Former Mineral Resources Minister Mosebenzi Zwane appeared at the Zondo commission. File picture: Siphiwe Sibeko/Reuters
Former Mineral Resources Minister Mosebenzi Zwane appeared at the Zondo commission. File picture: Siphiwe Sibeko/Reuters

Mosebenzi Zwane tells Zondo commission Gupta brothers did not pay for his trip to India

By Kailene Pillay Time of article published May 14, 2021

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Johannesburg - Former Minerals Resources Minister Mosebenzi Zwane claims that the Gupta family did not pay for his trip to India despite his email being used to make travel arrangements.

During his appearance at the Commission of Inquiry into State Capture on Thursday, Zwane indicated that it was a coincidence that he shared a flight to India with the choir he founded – which the Gupta family paid for.

He claimed that he visited India to conduct oversight on the Indian company, Paras, which he believed was contracted to manage the Free State dairy farm project.

Zwane explained that he believed it was the Agriculture Department that paid for his trip.

When questioned about his email being used to make the travel arrangements for the choir and himself, Zwane said he lent his iPad to the choir organiser, but was not privy to the details exchanged using his email.

Zwane maintained that his trip to India was for official purposes to conduct oversight over Paras.

He further claimed that he did not know Estina was contracted to manage his brainchild dairy farm project in Vrede, Free State.

But Deputy Chief Justice Raymond Zondo said that it was suspicious that Zwane stayed in India for the same duration as his choir.

"You are one of the founders of the choir, or whatever the position is, you have an association with them. There is an email from your gadget, which lists you as one of the people going on this trip with the choir." You are on the same flight as them to India," Zondo said.

Zondo questioned Zwane's oversight capabilities as MEC.

"I find it difficult to understand that on a project that is so important to the province and your department, and given that you could have been questioned about the project at any time, you didn't know that Estina played a role in the project," he said.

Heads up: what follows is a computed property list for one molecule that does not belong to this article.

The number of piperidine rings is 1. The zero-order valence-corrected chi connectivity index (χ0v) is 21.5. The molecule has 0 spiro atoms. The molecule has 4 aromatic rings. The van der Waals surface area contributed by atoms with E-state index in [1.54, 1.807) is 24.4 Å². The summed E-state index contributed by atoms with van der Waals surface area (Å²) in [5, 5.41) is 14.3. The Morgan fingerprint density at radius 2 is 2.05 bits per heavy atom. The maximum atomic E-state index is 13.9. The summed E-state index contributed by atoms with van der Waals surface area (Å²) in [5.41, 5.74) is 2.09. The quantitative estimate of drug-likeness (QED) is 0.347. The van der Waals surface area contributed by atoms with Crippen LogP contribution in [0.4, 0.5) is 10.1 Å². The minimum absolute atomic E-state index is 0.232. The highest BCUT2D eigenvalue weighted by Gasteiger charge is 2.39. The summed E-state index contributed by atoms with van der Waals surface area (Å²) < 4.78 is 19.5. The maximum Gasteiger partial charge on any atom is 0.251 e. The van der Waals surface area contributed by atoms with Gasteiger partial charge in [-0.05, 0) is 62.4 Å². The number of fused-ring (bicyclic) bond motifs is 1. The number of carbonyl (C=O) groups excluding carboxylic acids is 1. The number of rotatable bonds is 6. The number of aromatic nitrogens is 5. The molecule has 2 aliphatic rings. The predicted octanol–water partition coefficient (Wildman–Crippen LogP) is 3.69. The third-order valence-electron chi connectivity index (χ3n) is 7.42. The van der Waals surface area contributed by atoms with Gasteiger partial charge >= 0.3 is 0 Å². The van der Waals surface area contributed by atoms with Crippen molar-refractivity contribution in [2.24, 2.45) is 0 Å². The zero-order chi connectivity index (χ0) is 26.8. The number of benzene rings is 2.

But Zwane insisted that in his oversight role, he only acted upon documents that were brought to him by his subordinates.

However, Zondo again questioned Zwane's responsibilities.

"Are you saying, as a MEC who plays an oversight role, you must only look at what documents officials have given to you? You don't request or look at other documents that are relevant to the project?" Zondo questioned.

"It shouldn't be an acceptance of what is given to you by officials. You should be asking for documents, especially if you are playing an oversight role," Zondo said.

While Zwane maintained he had not known about Estina, evidence leader advocate Pule Seleka called him to answer about a late Friday meeting where he allegedly called on officials to process an urgent payment of R30 million to Estina.

But Zwane denied this, saying the meeting was to discuss the re-prioritising of project funding in preparation for a meeting the next week.

Seleka said he was "intrigued" by Zwane's lack of knowledge on the project as the Free State dairy farm project was his brainchild, inspired by Zwane's childhood and father, who was a farmer.

"You had multiple meetings with the community and promised to change their lives, but it seems that you have dropped the ball," Seleka said.

Zwane conceded that the project was "badly managed" but maintained that if the management was done well, "my view is this project is still the best project for the people of the Free State".

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Political Bureau

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